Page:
Role of AKT-glycogen synthase kinase axis in monocyte activation in human beings with and without type 2 diabetes.

Publication Type:

Journal Article

Source:

Journal of cellular and molecular medicine, Volume 14, Issue 6B, p.1396-407 (2010)

Keywords:

Cell Linedigestive disease, digestive deseases Cell Movementdigestive disease, digestive deseases Diabetes Mellitus, Type 2digestive disease, digestive deseases Endothelial Cellsdigestive disease, digestive deseases Enzyme Activationdigestive disease, digestive deseases Femaledigestive disease, digestive deseases Gene Knockout Techniquesdigestive disease, digestive deseases Glycogen Synthase Kinase 3digestive disease, digestive deseases Humansdigestive disease, digestive deseases Maledigestive disease, digestive deseases Middle Ageddigestive disease, digestive deseases Models, Biologicaldigestive disease, digestive deseases Monocytesdigestive disease, digestive deseases Platelet Activating Factordigestive disease, digestive deseases Protein Kinase Inhibitorsdigestive disease, digestive deseases Proto-Oncogene Proteins c-aktdigestive disease, digestive deseases Signal Transduction

Abstract:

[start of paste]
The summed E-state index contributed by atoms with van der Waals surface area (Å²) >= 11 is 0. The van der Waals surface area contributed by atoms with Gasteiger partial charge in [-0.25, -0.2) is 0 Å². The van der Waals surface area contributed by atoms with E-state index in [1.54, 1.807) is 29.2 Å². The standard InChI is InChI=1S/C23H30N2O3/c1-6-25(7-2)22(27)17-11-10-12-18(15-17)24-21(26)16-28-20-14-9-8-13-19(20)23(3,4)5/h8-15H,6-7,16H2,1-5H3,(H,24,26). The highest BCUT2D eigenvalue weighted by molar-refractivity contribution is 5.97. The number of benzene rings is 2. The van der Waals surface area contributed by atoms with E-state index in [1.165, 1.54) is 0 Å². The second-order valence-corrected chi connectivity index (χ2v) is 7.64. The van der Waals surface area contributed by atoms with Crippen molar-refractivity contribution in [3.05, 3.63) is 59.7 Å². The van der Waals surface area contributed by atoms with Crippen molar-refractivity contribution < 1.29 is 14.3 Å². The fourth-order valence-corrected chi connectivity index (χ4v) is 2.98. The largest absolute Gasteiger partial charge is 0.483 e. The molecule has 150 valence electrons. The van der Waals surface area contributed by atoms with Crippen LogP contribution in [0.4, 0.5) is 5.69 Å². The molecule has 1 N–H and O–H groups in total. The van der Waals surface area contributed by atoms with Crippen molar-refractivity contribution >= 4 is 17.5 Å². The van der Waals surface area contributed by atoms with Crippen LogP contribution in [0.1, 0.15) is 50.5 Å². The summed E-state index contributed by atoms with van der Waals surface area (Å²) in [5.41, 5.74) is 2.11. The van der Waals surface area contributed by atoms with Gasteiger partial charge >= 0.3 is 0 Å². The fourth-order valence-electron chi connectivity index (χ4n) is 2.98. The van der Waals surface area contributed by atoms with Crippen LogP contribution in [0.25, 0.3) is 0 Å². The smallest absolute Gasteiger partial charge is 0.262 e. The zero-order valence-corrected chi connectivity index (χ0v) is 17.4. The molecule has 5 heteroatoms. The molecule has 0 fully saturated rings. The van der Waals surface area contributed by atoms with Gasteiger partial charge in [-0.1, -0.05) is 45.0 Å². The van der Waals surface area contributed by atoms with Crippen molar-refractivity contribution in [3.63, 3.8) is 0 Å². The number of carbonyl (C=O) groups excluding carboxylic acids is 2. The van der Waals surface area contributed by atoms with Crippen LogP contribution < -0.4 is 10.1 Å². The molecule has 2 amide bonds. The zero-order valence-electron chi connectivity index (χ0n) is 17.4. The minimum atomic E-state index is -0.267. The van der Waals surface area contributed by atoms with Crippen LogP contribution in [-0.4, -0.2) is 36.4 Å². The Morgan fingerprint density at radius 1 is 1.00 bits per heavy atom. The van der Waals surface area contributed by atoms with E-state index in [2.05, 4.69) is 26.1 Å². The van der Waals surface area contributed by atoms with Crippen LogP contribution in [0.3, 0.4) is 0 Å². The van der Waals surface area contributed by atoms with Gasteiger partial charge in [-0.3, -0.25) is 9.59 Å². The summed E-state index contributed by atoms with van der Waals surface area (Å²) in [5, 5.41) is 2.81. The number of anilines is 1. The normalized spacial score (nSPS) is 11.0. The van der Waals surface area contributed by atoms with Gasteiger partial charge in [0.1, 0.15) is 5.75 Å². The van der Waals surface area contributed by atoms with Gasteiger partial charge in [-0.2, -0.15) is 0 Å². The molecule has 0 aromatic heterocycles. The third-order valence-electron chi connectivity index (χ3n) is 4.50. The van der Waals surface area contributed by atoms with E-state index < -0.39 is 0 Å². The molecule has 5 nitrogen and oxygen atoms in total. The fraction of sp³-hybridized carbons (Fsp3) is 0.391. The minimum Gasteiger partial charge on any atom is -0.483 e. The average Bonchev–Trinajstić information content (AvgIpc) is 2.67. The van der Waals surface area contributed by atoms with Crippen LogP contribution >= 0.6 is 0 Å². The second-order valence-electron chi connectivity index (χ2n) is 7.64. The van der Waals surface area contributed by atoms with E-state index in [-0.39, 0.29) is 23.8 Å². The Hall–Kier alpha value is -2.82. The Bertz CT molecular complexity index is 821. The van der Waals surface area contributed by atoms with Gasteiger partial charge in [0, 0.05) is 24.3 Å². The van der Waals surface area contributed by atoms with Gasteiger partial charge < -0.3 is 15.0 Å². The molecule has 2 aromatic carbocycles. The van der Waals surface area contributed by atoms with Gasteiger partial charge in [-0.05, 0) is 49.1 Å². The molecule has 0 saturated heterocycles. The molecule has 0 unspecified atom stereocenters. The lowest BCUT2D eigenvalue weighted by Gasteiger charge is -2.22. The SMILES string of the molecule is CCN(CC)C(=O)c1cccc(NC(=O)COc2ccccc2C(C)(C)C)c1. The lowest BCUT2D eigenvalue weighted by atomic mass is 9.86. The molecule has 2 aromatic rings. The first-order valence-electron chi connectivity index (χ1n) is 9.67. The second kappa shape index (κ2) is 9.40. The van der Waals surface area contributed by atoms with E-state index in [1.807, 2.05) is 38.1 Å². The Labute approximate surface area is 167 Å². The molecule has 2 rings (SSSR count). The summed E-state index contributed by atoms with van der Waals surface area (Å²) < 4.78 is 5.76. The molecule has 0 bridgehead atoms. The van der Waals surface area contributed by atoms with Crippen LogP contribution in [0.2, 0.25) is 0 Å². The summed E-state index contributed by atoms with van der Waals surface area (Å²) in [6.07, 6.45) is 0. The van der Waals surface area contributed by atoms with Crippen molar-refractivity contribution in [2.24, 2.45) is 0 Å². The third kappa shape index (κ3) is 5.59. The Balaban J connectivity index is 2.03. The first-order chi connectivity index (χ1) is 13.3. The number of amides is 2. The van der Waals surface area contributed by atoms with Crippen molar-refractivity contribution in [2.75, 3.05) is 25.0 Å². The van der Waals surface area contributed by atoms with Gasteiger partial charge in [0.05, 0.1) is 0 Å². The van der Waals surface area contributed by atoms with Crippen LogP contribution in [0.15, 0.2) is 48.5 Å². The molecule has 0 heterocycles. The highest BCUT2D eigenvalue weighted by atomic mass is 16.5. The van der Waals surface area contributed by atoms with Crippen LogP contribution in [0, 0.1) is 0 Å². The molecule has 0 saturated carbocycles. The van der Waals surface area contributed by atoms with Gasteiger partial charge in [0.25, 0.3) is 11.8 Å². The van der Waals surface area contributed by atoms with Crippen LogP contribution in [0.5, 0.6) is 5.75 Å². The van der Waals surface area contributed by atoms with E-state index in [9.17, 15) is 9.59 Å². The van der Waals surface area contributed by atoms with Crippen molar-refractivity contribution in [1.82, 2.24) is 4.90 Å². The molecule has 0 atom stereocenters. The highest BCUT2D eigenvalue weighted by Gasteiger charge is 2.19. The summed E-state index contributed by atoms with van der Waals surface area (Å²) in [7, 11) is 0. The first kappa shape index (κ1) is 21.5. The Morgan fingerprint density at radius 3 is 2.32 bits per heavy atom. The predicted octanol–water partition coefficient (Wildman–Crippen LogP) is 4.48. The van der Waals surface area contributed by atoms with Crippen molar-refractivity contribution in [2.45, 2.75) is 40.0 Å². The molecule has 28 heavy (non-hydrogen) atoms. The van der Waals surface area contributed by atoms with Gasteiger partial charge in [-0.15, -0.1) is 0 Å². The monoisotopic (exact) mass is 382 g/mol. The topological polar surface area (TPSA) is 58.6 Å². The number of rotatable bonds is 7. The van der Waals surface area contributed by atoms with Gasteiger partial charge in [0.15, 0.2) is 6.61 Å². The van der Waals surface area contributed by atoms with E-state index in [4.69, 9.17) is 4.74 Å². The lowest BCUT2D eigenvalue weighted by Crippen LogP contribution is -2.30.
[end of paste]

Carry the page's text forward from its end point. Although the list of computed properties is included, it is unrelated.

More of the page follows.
Monocyte activation by chemokines is a vital trigger for initiation of atherosclerotic process. Circulating levels of platelet activating factor (PAF), a recognized chemokine, is known to be increased in type 2 diabetes that is linked to accelerated atherosclerosis. To explore the molecular basis we examined the signalling pathways involved in PAF induced monocyte activation. PAF increased migration in monocytes obtained from THP-1 cells, nondiabetic and diabetic subjects. This effect was blocked by AKT inhibition. It did so by phosphorylation of glycogen synthase kinase (GSK)-3betaS(9), which was completely blocked by AKT inhibition. Additionally, PAF induced GSK-3beta phosphorylation was linked to Rac-1 activation and Rho-A inactivation leading to migration. Paradoxically, inhibition of GSK-3beta phosphorylation also augmented monocyte migration in THP-1, ND and diabetic monocytes through phosphorylation of AKT and activation of Rho-A that was independent of GSK. This was validated when (i) overexpression of dominant negative mutants of Rho-A reversed GSK inhibitor induced monocyte migration and (ii) AKT inhibition blocked GSK inhibitor induced Rho-A activity. Constitutively active ARAP3 (Rho-GAP) appears to have a regulatory role in monocyte activity during GSK inhibition. Finally, inhibition of monocyte GSK-3beta activity (by inhibitors and genetic manipulation) led to enhanced migration in diabetes compared to persons without diabetes. We conclude that diabetic monocytes show increased migratory capacity in response to GSK-3beta inhibition. GSK inhibitors developed to treat the metabolic complications of diabetes should therefore be used with caution.